- Tip From Crista – A particular database may have no connection to your research but you may still benefit from knowing about it. As an example, there may be an Australian Outbound Passenger List database. You may not have an Australian connection, but discovering that Outbound passenger records exists may allow you to consider to see if such records exist for the country associated with your ancestor.
- Research Reminders #1 – Read the complete database descriptions for the newly added material to know what is contained and what is NOT contained. Don’t just search!
- Research Reminder #2 – Understand the records you are looking at when you are searching a newly added database. Knowing what is there will help you create better search terms for better results. Just create a “test” input search to see the results.
- Crista spent a good time on this video noting that it is important to consider “browsing” records rather than always searching indexed databases. Browsing databases are those that have not yet been indexed. You cannot search these but the data as images is available for you to look through. The data is generally subdivided into manageable viewing components. Think of it as viewing a microfilm online. Look at an individual database via the “Card Catalog” and look to see if it has a “Browse Box” that allows you to look at the data but not be able yet to search it. The “browse box” implies the data is not yet indexed for direct searching.
You can view this video directly here:
Crista does an excellent job of sharing what is new at Ancestry.com that can make your use of the product even more effective and beneficial with your family history research. She shows you via her computer screen what to look for at the Ancestry.com site.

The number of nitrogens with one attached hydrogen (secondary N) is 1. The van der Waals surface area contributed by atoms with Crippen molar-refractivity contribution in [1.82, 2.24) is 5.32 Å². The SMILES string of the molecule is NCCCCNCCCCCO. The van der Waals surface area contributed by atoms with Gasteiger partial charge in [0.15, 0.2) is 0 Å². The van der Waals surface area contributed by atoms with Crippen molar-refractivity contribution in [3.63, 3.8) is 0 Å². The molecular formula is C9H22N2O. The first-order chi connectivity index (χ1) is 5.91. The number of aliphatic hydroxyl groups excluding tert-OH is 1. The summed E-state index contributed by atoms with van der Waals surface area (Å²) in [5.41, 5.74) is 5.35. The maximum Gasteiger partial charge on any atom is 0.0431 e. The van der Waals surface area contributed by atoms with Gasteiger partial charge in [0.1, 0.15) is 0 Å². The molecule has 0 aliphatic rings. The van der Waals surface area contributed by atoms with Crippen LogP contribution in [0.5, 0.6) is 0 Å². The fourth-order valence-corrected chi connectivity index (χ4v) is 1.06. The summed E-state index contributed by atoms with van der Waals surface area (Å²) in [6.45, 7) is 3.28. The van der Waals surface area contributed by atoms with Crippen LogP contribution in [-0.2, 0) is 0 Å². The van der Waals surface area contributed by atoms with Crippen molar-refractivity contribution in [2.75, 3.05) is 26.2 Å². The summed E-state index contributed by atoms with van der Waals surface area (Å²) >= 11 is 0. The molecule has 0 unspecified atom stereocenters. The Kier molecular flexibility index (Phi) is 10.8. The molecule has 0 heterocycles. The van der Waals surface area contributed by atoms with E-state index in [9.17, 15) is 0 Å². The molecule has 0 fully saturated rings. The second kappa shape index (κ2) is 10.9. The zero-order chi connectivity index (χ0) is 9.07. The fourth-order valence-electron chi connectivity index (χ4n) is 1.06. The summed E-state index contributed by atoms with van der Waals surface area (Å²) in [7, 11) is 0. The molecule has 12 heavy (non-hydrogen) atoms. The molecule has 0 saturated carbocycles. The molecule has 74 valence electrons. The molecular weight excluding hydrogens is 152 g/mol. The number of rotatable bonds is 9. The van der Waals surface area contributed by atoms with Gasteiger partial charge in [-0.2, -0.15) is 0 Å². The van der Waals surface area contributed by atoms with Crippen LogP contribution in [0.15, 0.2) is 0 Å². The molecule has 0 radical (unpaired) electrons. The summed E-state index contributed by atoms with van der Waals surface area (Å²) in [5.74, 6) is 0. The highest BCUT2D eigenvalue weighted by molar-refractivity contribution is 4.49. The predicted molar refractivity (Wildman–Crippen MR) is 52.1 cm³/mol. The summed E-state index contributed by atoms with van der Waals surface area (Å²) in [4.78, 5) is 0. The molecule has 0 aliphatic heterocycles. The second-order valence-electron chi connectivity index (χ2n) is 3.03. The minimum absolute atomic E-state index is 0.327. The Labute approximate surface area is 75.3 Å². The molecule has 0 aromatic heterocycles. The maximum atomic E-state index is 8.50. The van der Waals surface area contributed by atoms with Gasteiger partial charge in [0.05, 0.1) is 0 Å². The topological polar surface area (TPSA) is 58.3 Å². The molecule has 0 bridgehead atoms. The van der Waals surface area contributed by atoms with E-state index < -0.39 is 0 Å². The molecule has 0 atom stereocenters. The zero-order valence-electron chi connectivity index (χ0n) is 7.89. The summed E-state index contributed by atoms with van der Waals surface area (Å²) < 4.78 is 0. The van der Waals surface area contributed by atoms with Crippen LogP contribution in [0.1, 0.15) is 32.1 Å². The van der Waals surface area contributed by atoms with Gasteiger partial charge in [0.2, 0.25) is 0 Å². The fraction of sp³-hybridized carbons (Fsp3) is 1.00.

I also did a search on YouTube looking for similarly titled videos and did discover that there are many “What’s New At Ancestry.com” videos on YouTube going back at least until April of 2012. These series of videos are a great tool to use to review going back in time so you keep current with all that is being offered and added to Ancestry.com.
Here is a simple link to my search in YouTube that will give you this nice list of these videos posted to YouTube that you can do some catching up on to know about all of the new things at Ancestry.com:
The host does a very good job verbally describing the new additions as well as showing you the new things at Ancestry via screencasting. That allows you to see her computer screen as she points out the various “new” things you may see at Ancestry.com and where they are located.
Because so many of us use Ancestry.com, either via a personal subscription or by using the Ancestry product at our local libraries, these YouTube videos are quite informative to keep users up to date with new features that take root on Ancestry.com. The host provides even more depth to the importance of the change and even why it was done.
I think you will enjoy the most recent video above as well as looking at the link above for even more of these videos.
Schaumburg Township District Library